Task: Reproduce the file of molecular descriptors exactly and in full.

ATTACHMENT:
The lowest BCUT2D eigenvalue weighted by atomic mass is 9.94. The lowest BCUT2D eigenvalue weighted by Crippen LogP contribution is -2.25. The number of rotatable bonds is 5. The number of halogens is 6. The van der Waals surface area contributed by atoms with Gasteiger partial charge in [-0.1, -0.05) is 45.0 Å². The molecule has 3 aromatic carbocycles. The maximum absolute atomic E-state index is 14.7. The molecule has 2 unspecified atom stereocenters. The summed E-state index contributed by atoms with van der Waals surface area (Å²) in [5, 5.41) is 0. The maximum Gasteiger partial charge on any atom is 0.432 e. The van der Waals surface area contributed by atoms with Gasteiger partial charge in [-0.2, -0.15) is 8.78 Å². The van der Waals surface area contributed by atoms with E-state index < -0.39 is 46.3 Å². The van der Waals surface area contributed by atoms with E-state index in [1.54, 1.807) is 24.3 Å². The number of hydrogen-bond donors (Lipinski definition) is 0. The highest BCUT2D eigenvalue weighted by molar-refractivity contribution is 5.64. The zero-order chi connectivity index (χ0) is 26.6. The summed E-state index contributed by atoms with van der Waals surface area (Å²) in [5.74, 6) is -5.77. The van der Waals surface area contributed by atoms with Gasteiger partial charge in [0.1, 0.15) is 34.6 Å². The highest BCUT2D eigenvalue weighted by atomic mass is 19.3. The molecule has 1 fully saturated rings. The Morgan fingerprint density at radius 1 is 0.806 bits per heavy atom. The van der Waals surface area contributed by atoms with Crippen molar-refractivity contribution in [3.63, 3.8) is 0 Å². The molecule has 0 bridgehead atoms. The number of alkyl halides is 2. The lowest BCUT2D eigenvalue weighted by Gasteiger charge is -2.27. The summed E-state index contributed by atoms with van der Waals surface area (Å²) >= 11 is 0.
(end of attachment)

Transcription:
The lowest BCUT2D eigenvalue weighted by atomic mass is 9.94. The lowest BCUT2D eigenvalue weighted by Crippen LogP contribution is -2.25. The number of rotatable bonds is 5. The number of halogens is 6. The van der Waals surface area contributed by atoms with Gasteiger partial charge in [-0.1, -0.05) is 45.0 Å². The molecule has 3 aromatic carbocycles. The maximum absolute atomic E-state index is 14.7. The molecule has 2 unspecified atom stereocenters. The summed E-state index contributed by atoms with van der Waals surface area (Å²) in [5, 5.41) is 0. The maximum Gasteiger partial charge on any atom is 0.432 e. The van der Waals surface area contributed by atoms with Gasteiger partial charge in [-0.2, -0.15) is 8.78 Å². The van der Waals surface area contributed by atoms with E-state index < -0.39 is 46.3 Å². The van der Waals surface area contributed by atoms with E-state index in [1.54, 1.807) is 24.3 Å². The number of hydrogen-bond donors (Lipinski definition) is 0. The highest BCUT2D eigenvalue weighted by molar-refractivity contribution is 5.64. The zero-order chi connectivity index (χ0) is 26.6. The summed E-state index contributed by atoms with van der Waals surface area (Å²) in [5.74, 6) is -5.77. The van der Waals surface area contributed by atoms with Gasteiger partial charge in [0.1, 0.15) is 34.6 Å². The highest BCUT2D eigenvalue weighted by atomic mass is 19.3. The molecule has 1 fully saturated rings. The Morgan fingerprint density at radius 1 is 0.806 bits per heavy atom. The van der Waals surface area contributed by atoms with Crippen molar-refractivity contribution in [3.63, 3.8) is 0 Å². The molecule has 0 bridgehead atoms. The number of alkyl halides is 2. The lowest BCUT2D eigenvalue weighted by Gasteiger charge is -2.27. The summed E-state index contributed by atoms with van der Waals surface area (Å²) >= 11 is 0.